It is a truth universally acknowledged that an indie author with a good book must be in search of reviews. But despite our wishes otherwise, reviews don't come pouring in once your book's available to purchase. Here's how you can be proactive and get some of those coveted reviews.
No, seriously. Often, readers don't know how valuable reviews are to authors. While you should never pester anyone to review your book, a well-placed ask can do wonders.
In the Back of Your Book
One of the best places to ask for a review? Right after they've finished reading your book. In the back of your book, include a special note to the reader thanking them for reading. After your thank you, ask for a review. Here's what I write in my books:
Reviews help other readers discover my books (and keep me writing) so consider leaving an honest review on Goodreads or your favorite review site. It's the easiest way you can support my continued writing efforts.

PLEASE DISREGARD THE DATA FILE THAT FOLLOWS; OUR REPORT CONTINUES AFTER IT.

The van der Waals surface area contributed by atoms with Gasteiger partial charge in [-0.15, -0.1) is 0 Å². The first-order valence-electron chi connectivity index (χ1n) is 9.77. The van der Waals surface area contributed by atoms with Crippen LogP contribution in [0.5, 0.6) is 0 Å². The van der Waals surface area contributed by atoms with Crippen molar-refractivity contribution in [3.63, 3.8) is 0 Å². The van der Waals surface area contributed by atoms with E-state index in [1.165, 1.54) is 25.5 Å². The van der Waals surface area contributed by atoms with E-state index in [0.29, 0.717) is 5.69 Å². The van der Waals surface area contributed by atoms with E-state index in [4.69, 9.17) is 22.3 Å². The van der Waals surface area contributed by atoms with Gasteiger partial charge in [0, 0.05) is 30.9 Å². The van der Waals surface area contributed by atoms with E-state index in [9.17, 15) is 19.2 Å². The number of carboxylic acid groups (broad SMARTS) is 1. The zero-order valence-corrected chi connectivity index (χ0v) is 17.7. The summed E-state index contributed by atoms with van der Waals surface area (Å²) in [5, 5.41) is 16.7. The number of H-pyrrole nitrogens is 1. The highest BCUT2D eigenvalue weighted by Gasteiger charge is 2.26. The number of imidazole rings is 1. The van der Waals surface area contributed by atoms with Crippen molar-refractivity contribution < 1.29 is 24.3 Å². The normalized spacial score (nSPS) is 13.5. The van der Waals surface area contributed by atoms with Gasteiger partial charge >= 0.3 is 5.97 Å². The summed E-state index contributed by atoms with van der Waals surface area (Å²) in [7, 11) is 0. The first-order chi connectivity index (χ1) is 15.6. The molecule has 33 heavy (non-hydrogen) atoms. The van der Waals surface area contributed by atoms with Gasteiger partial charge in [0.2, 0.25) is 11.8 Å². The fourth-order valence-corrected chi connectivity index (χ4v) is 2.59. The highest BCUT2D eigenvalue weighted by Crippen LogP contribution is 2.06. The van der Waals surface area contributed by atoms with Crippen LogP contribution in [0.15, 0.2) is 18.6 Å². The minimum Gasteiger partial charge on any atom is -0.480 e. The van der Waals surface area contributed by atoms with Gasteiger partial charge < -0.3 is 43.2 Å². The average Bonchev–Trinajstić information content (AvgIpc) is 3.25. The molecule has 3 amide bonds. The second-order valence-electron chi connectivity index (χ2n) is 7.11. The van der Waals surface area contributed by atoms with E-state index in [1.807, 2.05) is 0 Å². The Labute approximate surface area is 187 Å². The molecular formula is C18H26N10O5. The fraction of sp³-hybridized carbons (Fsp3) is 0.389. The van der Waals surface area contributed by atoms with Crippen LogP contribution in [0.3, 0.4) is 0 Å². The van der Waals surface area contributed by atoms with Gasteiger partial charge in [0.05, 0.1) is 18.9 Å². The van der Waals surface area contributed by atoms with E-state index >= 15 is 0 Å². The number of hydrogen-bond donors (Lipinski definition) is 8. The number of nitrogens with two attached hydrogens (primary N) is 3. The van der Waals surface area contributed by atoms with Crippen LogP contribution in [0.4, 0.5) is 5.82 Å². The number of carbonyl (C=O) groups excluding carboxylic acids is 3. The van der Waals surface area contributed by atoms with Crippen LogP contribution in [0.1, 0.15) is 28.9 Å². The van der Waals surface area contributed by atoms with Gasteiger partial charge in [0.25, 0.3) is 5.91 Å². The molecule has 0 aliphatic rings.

The truth is, the people who make it to the back of your book are the best people to be writing reviews. Capture them as soon as they're finished reading and ready to take the next step.
And notice I didn't say, "If you enjoyed this book, consider leaving a review" in my note. I want people to know that I value their opinions, whether it's positive or negative. Negative reviews sell books, too. And no reader wants to feel as if her opinion is only valid if she enjoyed the book.
When Someone Asks "What Can I Do to Help?"
Readers get excited about their favorite books, and they'll often ask if there's anything they can do to help you promote your book. The answer should definitely be a resounding "Yes!"
You can ask them to review the book on their favorite review site (Amazon and Goodreads are the two main ones) or share the book with people they know, either online or in-person. Readers searching for a book to read will generally look to other readers for suggestions. Make sure your fans know a recommendation from them can help you—and help others discover your book, too.